UK Gambling Operators Gripe As Labour Pains Loom

UK gambling operators are already griping about the increasing costs of compliance, along with an expected hit to income for both land-based bookmakers and online casino operators, with prospects poised to get worse if Britain’s opposition Labour takes power.

The Gambling Commission has been consulting on affordability checks, along with increased ID checks, and it will be increasing the prospects of fines for advertising violations from the end of October.

“The cost of doing business is going through the roof in the UK,” said Clive Hawkswood, chief executive of the Remote Gambling Association (RGA).

“A lot of it is dressed up as raising standards and they just keep hitting up operators,” said James Myles, an analyst with Eta Delta compliance consulting firm. “At some point, something’s got to give.”

Online operators are already facing prospects of a tax increase, even as land-based bookmakers face a drastic cut in income as stakes on fixed-odds betting terminals are due to be slashed.

Penalties levied by the Gambling Commission for licence code violations also rose almost ten-fold in the last fiscal year.

At Thursday’s Betting on Sports conference in London, executives were debating the prospects of an increase in online gambling tax from the current 15 percent to replace the lost income to the Treasury.

“The big risk is, the Treasury will go for a default 25 percent,” Hawkswood said. “They like nice round numbers.”

The world’s biggest legalised online gambling market faces yet more political threats, with the opposition Labour Party having today announced plans to include a compulsory 1 percent levy on gross gaming revenue, a ban on credit card betting and a “whistle to whistle” ban on gambling ads during live sports events. 

HM Treasury officials have made it clear that they want the trade-off in lost fixed-odds betting terminal (FOBT) income for online gambling tax to be “revenue-neutral”, Hawkswood said.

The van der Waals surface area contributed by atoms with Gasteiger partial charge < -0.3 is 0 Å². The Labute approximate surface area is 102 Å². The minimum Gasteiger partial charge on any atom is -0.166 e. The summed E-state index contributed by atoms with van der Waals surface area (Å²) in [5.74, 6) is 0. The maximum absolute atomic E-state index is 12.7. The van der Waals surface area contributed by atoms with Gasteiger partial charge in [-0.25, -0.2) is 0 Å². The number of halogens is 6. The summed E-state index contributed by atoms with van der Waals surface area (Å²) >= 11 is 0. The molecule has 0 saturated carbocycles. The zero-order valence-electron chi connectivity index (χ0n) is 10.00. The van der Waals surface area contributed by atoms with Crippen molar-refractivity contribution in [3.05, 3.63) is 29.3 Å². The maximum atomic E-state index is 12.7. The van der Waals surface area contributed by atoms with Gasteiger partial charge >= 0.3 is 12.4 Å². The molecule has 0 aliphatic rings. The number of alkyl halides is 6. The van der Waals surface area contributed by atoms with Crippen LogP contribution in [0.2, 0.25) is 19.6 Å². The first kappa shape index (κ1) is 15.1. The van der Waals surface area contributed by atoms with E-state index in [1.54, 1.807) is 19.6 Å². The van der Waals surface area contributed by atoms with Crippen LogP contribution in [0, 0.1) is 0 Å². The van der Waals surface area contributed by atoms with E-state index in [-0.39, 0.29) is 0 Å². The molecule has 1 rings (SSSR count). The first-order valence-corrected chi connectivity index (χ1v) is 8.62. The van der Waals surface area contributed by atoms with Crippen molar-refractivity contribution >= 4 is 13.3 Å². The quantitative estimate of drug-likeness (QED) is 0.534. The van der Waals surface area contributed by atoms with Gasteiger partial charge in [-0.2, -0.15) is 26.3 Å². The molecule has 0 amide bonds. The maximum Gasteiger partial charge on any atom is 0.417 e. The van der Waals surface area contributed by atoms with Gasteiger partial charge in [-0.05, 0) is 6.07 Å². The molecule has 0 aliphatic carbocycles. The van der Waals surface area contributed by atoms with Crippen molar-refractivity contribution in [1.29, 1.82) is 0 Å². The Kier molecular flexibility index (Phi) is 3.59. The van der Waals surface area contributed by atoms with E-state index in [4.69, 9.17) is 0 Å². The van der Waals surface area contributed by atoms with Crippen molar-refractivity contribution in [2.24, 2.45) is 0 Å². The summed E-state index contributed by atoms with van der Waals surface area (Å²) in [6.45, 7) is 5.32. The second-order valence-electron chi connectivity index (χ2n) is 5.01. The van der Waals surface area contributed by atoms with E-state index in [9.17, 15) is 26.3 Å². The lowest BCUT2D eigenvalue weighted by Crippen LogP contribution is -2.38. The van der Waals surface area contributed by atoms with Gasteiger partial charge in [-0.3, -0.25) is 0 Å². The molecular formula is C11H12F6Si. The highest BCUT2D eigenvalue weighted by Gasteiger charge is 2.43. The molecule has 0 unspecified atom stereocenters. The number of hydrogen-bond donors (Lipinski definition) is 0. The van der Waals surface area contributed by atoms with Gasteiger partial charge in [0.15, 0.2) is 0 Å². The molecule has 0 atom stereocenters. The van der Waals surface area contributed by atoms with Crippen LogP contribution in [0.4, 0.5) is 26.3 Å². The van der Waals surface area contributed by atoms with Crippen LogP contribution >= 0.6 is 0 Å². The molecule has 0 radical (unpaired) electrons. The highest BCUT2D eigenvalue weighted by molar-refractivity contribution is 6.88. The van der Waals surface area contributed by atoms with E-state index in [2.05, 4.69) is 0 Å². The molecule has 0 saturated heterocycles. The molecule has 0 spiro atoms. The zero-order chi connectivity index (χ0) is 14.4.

So the RGA has presented data compiled by Ernst & Young (EY) which suggests that a tax rise to less than 20 percent would help the Treasury break even, he said. The trade group is not making the study public yet. 

The online gambling industry was told it was targeted because “you’re the ones who can afford it”, Hawkswood said.

But “for smaller operators, it’s actually huge”, Myles said. “Bigger operators see it as manageable.”

Gambling is a ripe target for tax increases due to the terrible publicity unleashed during the FOBT stakes debate, “in terms of public perception, we’re probably at the lowest ebb ever”, Hawkswood said. 

The tax rise will probably come into effect in April 2019, too soon to begin turning around that public image, said Steven Effingham, EY’s senior manager for tax policy, and a former HM Treasury official.

“It would be very hard to head this off,” he said. “You need a long-term strategy.”

One audience member suggested that the online industry tie itself to a cause, like Kindred Group vowing to elevate the status of Swedish football with its recently announced Elitfotboll sponsorship, or the way Camelot Group’s National Lottery promoted its contributions to Britain’s Olympic team efforts.

But Hawkswood was pessimistic about the gambling industry being welcome in feel-good projects.

“Most sports are reluctant” to associate themselves with gambling, he said.

Heat about sports sponsorships has been rising in the UK, and Labour’s plans for overhauling gambling advertising announced today call for football clubs to voluntarily abandon sponsorships or face legislation.